I can remember lying in my cot in detox; strangely enough, I spent more time thinking about smoking a joint than I did craving a Percocet. Opioids had ruined my life, and despite serious withdrawal, I was determined to get them out of my life.

 Naturally, detox would have been a logical opportunity to quit cannabis as well, as I had been a heavy user for years. But while I was hooked on opioids, my cannabis use had taken a backseat for obvious financial reasons. Back then, a Percocet cost $5. You could develop a $100-a-day habit in a very short period of time, and I can vividly remember being mad at myself for letting this addiction come between me and cannabis. I prayed that if I could get through these few days and get out, I would never fuck around again with anything that could put me in this position.

 Looking back, I realized that addiction is a shameful, embarrassing, and mentally devastating experience, but my feelings on cannabis were the exact opposite. Having gone through true addiction, I now know that my cannabis use is something different. Although I had always used, it wasn’t until years later, when I discovered more about how to integrate cannabis into a different way of living and had a better attitude about it, that I was able to use it to help with the lukewarm opioid addiction that lingered for years after initially getting “clean.” (This is the stage where you’re not seeking out pills or whatever but wouldn’t want to be left alone around a bottle of Oxys.)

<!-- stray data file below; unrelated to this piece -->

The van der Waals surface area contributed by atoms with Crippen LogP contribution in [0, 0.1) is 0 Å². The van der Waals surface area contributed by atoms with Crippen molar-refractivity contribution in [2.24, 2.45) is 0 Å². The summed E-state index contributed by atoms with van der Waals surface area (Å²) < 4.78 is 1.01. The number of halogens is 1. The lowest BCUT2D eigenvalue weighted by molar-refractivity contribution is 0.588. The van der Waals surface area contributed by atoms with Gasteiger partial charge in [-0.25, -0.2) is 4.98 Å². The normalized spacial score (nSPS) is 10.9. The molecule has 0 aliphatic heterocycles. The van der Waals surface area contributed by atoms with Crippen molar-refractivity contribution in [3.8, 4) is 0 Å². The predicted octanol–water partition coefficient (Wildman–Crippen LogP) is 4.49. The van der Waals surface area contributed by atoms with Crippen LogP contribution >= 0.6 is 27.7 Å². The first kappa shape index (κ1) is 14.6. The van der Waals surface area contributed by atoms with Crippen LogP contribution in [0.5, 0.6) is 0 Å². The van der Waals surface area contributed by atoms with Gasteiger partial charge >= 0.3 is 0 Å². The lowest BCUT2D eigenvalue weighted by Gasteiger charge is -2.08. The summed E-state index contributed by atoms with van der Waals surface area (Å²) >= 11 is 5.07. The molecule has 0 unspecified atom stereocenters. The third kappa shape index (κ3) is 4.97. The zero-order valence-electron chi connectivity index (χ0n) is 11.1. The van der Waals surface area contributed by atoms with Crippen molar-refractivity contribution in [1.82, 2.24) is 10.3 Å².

I have at least one specific strategy for former opioid lovers like myself and for people trying to kick fairly lightweight current opioid abuse. If you are seriously using, this is not appropriate, and detox or rehab is the only thing that’s going to help you right now. I’m not going to even try to quantify this scientifically, as I’m not qualified to do so, nor do I think there’s enough quality data in 2017 even if I were. But it’s been incredibly effective for me and others, and I know it will work for a lot of people out there.

 Bear with me.

 Most of us, at least in the early stages, are generally using at night. The hardest time for me after getting clean was in the evening, vaguely between 8pm and bedtime. I used to call it “the witching hour,” and when I relapsed, it was almost always during this time. Peers of mine who were also users usually struggled most at night, too. (Unfortunately, for those at a high level of addiction, there’s no witching hour—every hour is a nightmare.) This is also true for a lot of alcoholics, gambling addicts, and so forth.

 Addictive types can generally slug through the day but get in trouble when they run out of things to do at the end of the day. I think there’s a lot of physical and mental baggage by nighttime for a lot of us. You have a combination of physical fatigue and mental overstimulation, and as previously mentioned, it can be a boring time when your workaholic brain turns its attention to deeper and more existential problems and traumas. On top of all that, there’s pressure to decompress so you can get to sleep at a reasonable time. It’s no wonder so many people struggle with insomnia.

 Cannabis can actually easily help “normal” people with a lot of these issues. Insomnia, for example, becomes fairly simple to fix. And, naturally, it helps those of us partial to opiates. Still, for me, it wasn’t enough on its own, no matter how many joints I smoked. I still had this creeping feeling of it not being enough, although I don’t even want to imagine how bad it would have been if I had no cannabis at all.